How to memorize those memories?
Metallica - The Memory Remains [Official Music Video] (via MetallicaTV)
Fortune fame, mirror vain, gone insane, but the memory remains.
That's what Metallica had to say in their song 'The Memory Remains' from their seventh studio album, 'Reload'. And that's what Swedish serial entrepreneur, Martin Kallstrom and his team seem to be singing nowadays. They've got all the reasons to do so because they've got Memoto.
Now, what's Memoto you may ask? Well, for the uninitiated and those of you who were, by some stroke of luck, stuck in the sewers of Gotham city due to Bane's antics, here's the summary of what Memoto is all about.
Memoto is basically a camera which has no buttons and as long as you wear the camera, it is constantly taking pictures. It takes 2 Geo-tagged photos a minute with recorded orientation so that the app can show them upright no matter how you are wearing the camera. The best part about the camera, the team claims, is that the camera and the app work together to give you pictures of every single moment of your life, complete with information on when you took it and where you were. So, that means you can revisit any moment of your past and it acts as a life blogging tool. In a way, it's helping you in memorizing all the memories, the set of which results into the entire human life.
The team of Memoto has already put up the project for funding on Kickstarter and as of date, the project's been backed by 1698 people with a total of $323,512 pledged. Checkout the page of Memoto life-blogger camera on Kickstarter.
We might be witnessing what appears to be, steps which are inches in the right direction towards innovation. The device does not have video or audio support as of date, however, they can be arranged to form a short stop-motion video (with the help of the apps) which can be shared on social networks. Also, all of this photo clicking would generate 4 GB of data everyday from each user. That's quite a lot of data, even to store on clouds or servers. The biggest drawback could be that the camera doesn't see what your eyes are seeing. It would give you, most of the times, photographs from the same vantage points. Not quite the personal memory you were looking for. eh?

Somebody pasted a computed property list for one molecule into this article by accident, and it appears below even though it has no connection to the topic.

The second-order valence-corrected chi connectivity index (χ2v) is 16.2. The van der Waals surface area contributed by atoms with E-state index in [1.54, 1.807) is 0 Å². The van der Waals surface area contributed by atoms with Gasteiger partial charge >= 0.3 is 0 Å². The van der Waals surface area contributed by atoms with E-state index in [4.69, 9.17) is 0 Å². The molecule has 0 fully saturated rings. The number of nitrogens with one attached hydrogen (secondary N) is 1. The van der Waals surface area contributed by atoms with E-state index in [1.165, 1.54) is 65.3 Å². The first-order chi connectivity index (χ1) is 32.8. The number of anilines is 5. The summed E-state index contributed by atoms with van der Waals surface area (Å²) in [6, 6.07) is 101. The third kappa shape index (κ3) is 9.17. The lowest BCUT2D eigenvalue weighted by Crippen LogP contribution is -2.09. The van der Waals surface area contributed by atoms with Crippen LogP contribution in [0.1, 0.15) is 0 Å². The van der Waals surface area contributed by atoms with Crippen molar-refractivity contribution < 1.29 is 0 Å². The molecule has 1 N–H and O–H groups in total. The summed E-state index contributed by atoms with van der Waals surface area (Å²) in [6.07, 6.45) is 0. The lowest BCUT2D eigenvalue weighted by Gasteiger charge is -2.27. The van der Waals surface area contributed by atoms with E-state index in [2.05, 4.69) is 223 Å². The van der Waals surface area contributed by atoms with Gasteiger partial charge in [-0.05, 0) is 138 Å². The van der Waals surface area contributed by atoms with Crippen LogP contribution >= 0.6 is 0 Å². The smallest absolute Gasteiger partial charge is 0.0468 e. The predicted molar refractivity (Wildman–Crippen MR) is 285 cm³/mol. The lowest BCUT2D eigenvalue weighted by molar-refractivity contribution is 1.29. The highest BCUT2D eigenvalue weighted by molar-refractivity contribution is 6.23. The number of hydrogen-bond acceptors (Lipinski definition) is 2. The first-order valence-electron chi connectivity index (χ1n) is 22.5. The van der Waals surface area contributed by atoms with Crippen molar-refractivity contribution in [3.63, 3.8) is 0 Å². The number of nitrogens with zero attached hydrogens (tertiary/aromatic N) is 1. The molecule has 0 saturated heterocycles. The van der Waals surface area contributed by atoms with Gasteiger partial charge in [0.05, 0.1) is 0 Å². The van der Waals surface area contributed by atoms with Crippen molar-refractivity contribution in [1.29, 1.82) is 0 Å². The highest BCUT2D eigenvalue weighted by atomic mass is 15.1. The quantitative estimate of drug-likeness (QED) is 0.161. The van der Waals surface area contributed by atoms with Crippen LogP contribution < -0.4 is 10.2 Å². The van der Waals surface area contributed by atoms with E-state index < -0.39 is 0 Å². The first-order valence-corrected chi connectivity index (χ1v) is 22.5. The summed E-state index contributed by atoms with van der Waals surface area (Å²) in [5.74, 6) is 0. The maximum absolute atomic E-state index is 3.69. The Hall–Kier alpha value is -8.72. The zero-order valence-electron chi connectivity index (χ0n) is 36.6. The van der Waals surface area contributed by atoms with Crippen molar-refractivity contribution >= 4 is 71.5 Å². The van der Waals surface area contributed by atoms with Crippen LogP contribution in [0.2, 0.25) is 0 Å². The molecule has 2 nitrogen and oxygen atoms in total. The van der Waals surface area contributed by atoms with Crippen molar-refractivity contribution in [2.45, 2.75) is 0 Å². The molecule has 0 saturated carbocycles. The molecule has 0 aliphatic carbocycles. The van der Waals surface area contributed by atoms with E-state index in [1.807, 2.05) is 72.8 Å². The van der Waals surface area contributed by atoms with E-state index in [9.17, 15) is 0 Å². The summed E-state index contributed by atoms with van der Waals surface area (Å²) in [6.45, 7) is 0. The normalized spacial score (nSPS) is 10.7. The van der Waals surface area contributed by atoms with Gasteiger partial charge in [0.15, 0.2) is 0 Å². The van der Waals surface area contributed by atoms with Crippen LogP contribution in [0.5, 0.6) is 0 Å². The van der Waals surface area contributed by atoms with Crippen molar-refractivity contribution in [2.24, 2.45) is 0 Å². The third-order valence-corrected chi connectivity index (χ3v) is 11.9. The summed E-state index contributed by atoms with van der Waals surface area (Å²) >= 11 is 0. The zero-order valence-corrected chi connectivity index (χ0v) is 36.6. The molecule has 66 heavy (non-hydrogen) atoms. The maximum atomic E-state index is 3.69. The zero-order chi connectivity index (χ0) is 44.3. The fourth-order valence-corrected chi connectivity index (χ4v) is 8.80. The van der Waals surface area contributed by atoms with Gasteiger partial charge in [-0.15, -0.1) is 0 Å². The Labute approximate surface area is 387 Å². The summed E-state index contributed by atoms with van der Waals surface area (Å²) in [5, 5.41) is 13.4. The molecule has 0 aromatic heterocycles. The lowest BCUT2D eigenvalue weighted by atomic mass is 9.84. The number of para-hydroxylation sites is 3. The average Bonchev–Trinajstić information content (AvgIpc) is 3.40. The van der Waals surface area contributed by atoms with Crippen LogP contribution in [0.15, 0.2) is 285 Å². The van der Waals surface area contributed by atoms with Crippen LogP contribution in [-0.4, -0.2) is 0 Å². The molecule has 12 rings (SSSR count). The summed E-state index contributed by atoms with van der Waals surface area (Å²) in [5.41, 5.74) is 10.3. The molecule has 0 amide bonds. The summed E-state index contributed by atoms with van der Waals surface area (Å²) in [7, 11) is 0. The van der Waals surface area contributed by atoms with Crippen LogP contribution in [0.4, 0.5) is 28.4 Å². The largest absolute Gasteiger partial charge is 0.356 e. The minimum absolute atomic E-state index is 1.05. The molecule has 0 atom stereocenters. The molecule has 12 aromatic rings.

The biggest drawback could be that the camera doesn't see what your eyes are seeing.
Most importantly, what do you do about the memories of your past, the ones before Memoto came along? Many questions of a similar nature need to be answered to arrive at an innovative breakthrough of tomorrow.
That brings us to a very queer but interesting point. Consider the following hypothetical scenario:
You come to know that within one hour of reading this post, you're going to die and you've been handed a device, quite similar to the Memoto. Unlike the Memoto which we discussed above, this device is capable of collecting all existing memories in your mind from the beginning till this point. However, it can only collect three (3) memories from your mind in the next one (1) hour.
Now, my question to all the readers of Verge is: Which three (3) memories would you choose from your whole life till this point? This memory could change someone's life, change society or it could even change the world. So what's your choice, if stored on this device.
On a parting note, I leave you with the words of Bob Dylan.
Take care of all your memories, for you cannot relive them.